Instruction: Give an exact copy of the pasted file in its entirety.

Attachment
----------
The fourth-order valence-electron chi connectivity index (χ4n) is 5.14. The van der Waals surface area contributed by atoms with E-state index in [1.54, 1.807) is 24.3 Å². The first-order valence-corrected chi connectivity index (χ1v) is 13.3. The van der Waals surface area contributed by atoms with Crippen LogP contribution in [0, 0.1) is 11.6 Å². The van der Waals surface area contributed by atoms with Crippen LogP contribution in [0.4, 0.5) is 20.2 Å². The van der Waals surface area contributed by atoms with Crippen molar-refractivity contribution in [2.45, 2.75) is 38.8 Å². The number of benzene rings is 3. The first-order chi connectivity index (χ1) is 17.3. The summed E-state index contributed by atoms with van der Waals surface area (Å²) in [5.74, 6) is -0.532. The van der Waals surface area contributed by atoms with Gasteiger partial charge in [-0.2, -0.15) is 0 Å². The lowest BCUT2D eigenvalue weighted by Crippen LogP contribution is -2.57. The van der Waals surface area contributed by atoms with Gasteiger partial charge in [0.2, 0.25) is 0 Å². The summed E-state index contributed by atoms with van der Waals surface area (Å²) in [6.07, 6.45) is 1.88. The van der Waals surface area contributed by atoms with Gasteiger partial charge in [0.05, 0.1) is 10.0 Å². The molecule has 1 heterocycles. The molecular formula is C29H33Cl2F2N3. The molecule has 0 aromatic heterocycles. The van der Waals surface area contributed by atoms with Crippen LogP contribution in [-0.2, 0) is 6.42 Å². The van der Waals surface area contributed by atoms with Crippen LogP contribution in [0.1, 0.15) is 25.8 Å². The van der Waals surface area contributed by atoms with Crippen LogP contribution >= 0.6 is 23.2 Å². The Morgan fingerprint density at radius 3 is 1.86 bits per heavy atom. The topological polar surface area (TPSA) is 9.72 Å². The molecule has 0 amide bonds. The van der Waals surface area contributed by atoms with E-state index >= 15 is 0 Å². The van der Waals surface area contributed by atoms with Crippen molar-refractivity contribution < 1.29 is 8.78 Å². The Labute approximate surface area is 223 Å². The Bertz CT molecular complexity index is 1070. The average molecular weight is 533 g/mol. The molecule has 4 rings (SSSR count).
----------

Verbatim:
The fourth-order valence-electron chi connectivity index (χ4n) is 5.14. The van der Waals surface area contributed by atoms with E-state index in [1.54, 1.807) is 24.3 Å². The first-order valence-corrected chi connectivity index (χ1v) is 13.3. The van der Waals surface area contributed by atoms with Crippen LogP contribution in [0, 0.1) is 11.6 Å². The van der Waals surface area contributed by atoms with Crippen LogP contribution in [0.4, 0.5) is 20.2 Å². The van der Waals surface area contributed by atoms with Crippen molar-refractivity contribution in [2.45, 2.75) is 38.8 Å². The number of benzene rings is 3. The first-order chi connectivity index (χ1) is 17.3. The summed E-state index contributed by atoms with van der Waals surface area (Å²) in [5.74, 6) is -0.532. The van der Waals surface area contributed by atoms with Gasteiger partial charge in [-0.2, -0.15) is 0 Å². The lowest BCUT2D eigenvalue weighted by Crippen LogP contribution is -2.57. The van der Waals surface area contributed by atoms with Gasteiger partial charge in [0.2, 0.25) is 0 Å². The summed E-state index contributed by atoms with van der Waals surface area (Å²) in [6.07, 6.45) is 1.88. The van der Waals surface area contributed by atoms with Gasteiger partial charge in [0.05, 0.1) is 10.0 Å². The molecule has 1 heterocycles. The molecular formula is C29H33Cl2F2N3. The molecule has 0 aromatic heterocycles. The van der Waals surface area contributed by atoms with Crippen LogP contribution in [-0.2, 0) is 6.42 Å². The van der Waals surface area contributed by atoms with Crippen LogP contribution in [0.1, 0.15) is 25.8 Å². The van der Waals surface area contributed by atoms with Crippen LogP contribution >= 0.6 is 23.2 Å². The Morgan fingerprint density at radius 3 is 1.86 bits per heavy atom. The topological polar surface area (TPSA) is 9.72 Å². The molecule has 0 amide bonds. The van der Waals surface area contributed by atoms with E-state index >= 15 is 0 Å². The van der Waals surface area contributed by atoms with Crippen molar-refractivity contribution < 1.29 is 8.78 Å². The Labute approximate surface area is 223 Å². The Bertz CT molecular complexity index is 1070. The average molecular weight is 533 g/mol. The molecule has 4 rings (SSSR count).